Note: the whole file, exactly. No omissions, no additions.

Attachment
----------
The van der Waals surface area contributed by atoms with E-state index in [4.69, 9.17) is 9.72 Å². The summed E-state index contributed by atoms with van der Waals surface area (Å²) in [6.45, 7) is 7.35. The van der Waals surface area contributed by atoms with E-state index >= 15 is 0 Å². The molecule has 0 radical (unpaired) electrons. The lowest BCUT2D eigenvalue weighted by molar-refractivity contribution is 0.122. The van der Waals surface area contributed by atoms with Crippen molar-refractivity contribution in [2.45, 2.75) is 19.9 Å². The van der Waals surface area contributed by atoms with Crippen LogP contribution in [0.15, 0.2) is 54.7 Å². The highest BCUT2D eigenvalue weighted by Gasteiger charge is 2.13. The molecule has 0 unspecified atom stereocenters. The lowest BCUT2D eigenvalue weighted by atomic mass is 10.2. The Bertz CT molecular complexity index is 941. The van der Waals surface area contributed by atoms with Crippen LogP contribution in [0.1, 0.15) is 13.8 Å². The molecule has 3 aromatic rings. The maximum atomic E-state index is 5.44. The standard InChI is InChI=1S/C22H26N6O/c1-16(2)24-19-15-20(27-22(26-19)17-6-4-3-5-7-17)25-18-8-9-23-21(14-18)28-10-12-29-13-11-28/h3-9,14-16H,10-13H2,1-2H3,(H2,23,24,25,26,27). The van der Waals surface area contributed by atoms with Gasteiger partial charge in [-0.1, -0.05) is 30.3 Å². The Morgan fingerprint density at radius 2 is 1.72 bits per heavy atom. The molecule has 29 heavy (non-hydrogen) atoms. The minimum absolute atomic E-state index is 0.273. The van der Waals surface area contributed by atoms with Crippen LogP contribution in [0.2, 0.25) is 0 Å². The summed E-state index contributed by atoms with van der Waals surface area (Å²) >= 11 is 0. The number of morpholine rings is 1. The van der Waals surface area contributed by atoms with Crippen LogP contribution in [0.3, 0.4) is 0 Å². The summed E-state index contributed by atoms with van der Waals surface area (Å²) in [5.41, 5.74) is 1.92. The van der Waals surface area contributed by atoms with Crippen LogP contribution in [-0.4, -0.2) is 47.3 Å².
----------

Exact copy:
The van der Waals surface area contributed by atoms with E-state index in [4.69, 9.17) is 9.72 Å². The summed E-state index contributed by atoms with van der Waals surface area (Å²) in [6.45, 7) is 7.35. The van der Waals surface area contributed by atoms with E-state index >= 15 is 0 Å². The molecule has 0 radical (unpaired) electrons. The lowest BCUT2D eigenvalue weighted by molar-refractivity contribution is 0.122. The van der Waals surface area contributed by atoms with Crippen molar-refractivity contribution in [2.45, 2.75) is 19.9 Å². The van der Waals surface area contributed by atoms with Crippen LogP contribution in [0.15, 0.2) is 54.7 Å². The highest BCUT2D eigenvalue weighted by Gasteiger charge is 2.13. The molecule has 0 unspecified atom stereocenters. The lowest BCUT2D eigenvalue weighted by atomic mass is 10.2. The Bertz CT molecular complexity index is 941. The van der Waals surface area contributed by atoms with Crippen LogP contribution in [0.1, 0.15) is 13.8 Å². The molecule has 3 aromatic rings. The maximum atomic E-state index is 5.44. The standard InChI is InChI=1S/C22H26N6O/c1-16(2)24-19-15-20(27-22(26-19)17-6-4-3-5-7-17)25-18-8-9-23-21(14-18)28-10-12-29-13-11-28/h3-9,14-16H,10-13H2,1-2H3,(H2,23,24,25,26,27). The van der Waals surface area contributed by atoms with Gasteiger partial charge in [-0.1, -0.05) is 30.3 Å². The Morgan fingerprint density at radius 2 is 1.72 bits per heavy atom. The molecule has 29 heavy (non-hydrogen) atoms. The minimum absolute atomic E-state index is 0.273. The van der Waals surface area contributed by atoms with Crippen LogP contribution in [0.2, 0.25) is 0 Å². The summed E-state index contributed by atoms with van der Waals surface area (Å²) >= 11 is 0. The number of morpholine rings is 1. The van der Waals surface area contributed by atoms with Crippen LogP contribution in [0.3, 0.4) is 0 Å². The summed E-state index contributed by atoms with van der Waals surface area (Å²) in [5.41, 5.74) is 1.92. The van der Waals surface area contributed by atoms with Crippen LogP contribution in [-0.4, -0.2) is 47.3 Å².